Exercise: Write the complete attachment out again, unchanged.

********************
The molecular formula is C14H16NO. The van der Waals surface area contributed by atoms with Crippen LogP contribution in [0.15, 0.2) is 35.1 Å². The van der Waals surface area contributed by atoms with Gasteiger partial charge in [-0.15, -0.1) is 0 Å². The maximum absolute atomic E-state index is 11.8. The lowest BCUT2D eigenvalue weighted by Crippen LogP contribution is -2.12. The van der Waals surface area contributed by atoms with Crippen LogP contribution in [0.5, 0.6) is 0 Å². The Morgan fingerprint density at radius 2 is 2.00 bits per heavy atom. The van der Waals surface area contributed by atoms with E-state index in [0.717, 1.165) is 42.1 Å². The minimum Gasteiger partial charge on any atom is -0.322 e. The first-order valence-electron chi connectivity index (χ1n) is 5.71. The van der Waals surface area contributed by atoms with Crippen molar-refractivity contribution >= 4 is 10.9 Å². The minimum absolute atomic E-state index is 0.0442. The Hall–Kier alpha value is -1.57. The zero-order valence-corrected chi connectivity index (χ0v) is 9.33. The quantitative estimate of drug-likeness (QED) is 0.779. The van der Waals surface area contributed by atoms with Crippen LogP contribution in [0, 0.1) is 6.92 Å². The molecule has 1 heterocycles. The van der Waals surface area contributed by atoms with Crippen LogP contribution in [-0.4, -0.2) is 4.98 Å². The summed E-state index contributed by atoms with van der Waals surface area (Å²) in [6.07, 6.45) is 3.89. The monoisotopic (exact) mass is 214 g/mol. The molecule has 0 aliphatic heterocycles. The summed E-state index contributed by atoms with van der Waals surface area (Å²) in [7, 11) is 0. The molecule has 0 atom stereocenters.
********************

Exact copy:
The molecular formula is C14H16NO. The van der Waals surface area contributed by atoms with Crippen LogP contribution in [0.15, 0.2) is 35.1 Å². The van der Waals surface area contributed by atoms with Gasteiger partial charge in [-0.15, -0.1) is 0 Å². The maximum absolute atomic E-state index is 11.8. The lowest BCUT2D eigenvalue weighted by Crippen LogP contribution is -2.12. The van der Waals surface area contributed by atoms with Crippen LogP contribution in [0.5, 0.6) is 0 Å². The Morgan fingerprint density at radius 2 is 2.00 bits per heavy atom. The van der Waals surface area contributed by atoms with E-state index in [0.717, 1.165) is 42.1 Å². The minimum Gasteiger partial charge on any atom is -0.322 e. The first-order valence-electron chi connectivity index (χ1n) is 5.71. The van der Waals surface area contributed by atoms with Crippen molar-refractivity contribution >= 4 is 10.9 Å². The minimum absolute atomic E-state index is 0.0442. The Hall–Kier alpha value is -1.57. The zero-order valence-corrected chi connectivity index (χ0v) is 9.33. The quantitative estimate of drug-likeness (QED) is 0.779. The van der Waals surface area contributed by atoms with Crippen LogP contribution in [0, 0.1) is 6.92 Å². The molecule has 1 heterocycles. The van der Waals surface area contributed by atoms with Crippen LogP contribution in [-0.4, -0.2) is 4.98 Å². The summed E-state index contributed by atoms with van der Waals surface area (Å²) in [6.07, 6.45) is 3.89. The monoisotopic (exact) mass is 214 g/mol. The molecule has 0 aliphatic heterocycles. The summed E-state index contributed by atoms with van der Waals surface area (Å²) in [7, 11) is 0. The molecule has 0 atom stereocenters.